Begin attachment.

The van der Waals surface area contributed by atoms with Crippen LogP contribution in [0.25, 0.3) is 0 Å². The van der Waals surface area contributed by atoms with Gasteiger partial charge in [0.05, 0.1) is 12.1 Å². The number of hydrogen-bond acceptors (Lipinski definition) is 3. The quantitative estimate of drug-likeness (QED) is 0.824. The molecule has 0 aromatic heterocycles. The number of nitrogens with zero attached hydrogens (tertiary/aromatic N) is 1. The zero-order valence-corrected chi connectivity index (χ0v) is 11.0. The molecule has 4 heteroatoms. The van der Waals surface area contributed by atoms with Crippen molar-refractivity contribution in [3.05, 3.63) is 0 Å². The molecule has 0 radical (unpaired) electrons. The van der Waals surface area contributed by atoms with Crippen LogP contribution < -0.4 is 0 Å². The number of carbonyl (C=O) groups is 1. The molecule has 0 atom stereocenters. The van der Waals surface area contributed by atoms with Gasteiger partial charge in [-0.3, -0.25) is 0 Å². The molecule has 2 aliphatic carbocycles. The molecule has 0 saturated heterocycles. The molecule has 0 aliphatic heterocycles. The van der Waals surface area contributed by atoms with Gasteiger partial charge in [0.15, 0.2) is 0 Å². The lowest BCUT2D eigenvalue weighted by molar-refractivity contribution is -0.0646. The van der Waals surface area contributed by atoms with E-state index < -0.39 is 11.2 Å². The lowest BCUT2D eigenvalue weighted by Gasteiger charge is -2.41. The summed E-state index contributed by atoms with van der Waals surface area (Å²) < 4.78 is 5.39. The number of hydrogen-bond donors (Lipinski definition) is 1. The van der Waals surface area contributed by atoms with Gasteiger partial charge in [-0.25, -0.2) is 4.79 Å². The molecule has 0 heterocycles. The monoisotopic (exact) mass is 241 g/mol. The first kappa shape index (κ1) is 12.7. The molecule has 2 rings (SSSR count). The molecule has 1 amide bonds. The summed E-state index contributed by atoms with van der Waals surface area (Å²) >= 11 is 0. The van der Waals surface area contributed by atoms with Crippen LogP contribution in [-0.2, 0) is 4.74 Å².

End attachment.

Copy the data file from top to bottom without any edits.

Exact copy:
The van der Waals surface area contributed by atoms with Crippen LogP contribution in [0.25, 0.3) is 0 Å². The van der Waals surface area contributed by atoms with Gasteiger partial charge in [0.05, 0.1) is 12.1 Å². The number of hydrogen-bond acceptors (Lipinski definition) is 3. The quantitative estimate of drug-likeness (QED) is 0.824. The molecule has 0 aromatic heterocycles. The number of nitrogens with zero attached hydrogens (tertiary/aromatic N) is 1. The zero-order valence-corrected chi connectivity index (χ0v) is 11.0. The molecule has 4 heteroatoms. The van der Waals surface area contributed by atoms with Crippen molar-refractivity contribution in [3.05, 3.63) is 0 Å². The molecule has 0 radical (unpaired) electrons. The van der Waals surface area contributed by atoms with Crippen LogP contribution < -0.4 is 0 Å². The number of carbonyl (C=O) groups is 1. The molecule has 0 atom stereocenters. The van der Waals surface area contributed by atoms with Gasteiger partial charge in [-0.3, -0.25) is 0 Å². The molecule has 2 aliphatic carbocycles. The molecule has 0 saturated heterocycles. The molecule has 0 aliphatic heterocycles. The van der Waals surface area contributed by atoms with Gasteiger partial charge in [0.15, 0.2) is 0 Å². The lowest BCUT2D eigenvalue weighted by molar-refractivity contribution is -0.0646. The van der Waals surface area contributed by atoms with E-state index < -0.39 is 11.2 Å². The lowest BCUT2D eigenvalue weighted by Gasteiger charge is -2.41. The summed E-state index contributed by atoms with van der Waals surface area (Å²) < 4.78 is 5.39. The number of hydrogen-bond donors (Lipinski definition) is 1. The van der Waals surface area contributed by atoms with Gasteiger partial charge in [-0.25, -0.2) is 4.79 Å². The molecule has 0 heterocycles. The monoisotopic (exact) mass is 241 g/mol. The first kappa shape index (κ1) is 12.7. The molecule has 2 rings (SSSR count). The molecule has 1 amide bonds. The summed E-state index contributed by atoms with van der Waals surface area (Å²) >= 11 is 0. The van der Waals surface area contributed by atoms with Crippen LogP contribution in [-0.2, 0) is 4.74 Å².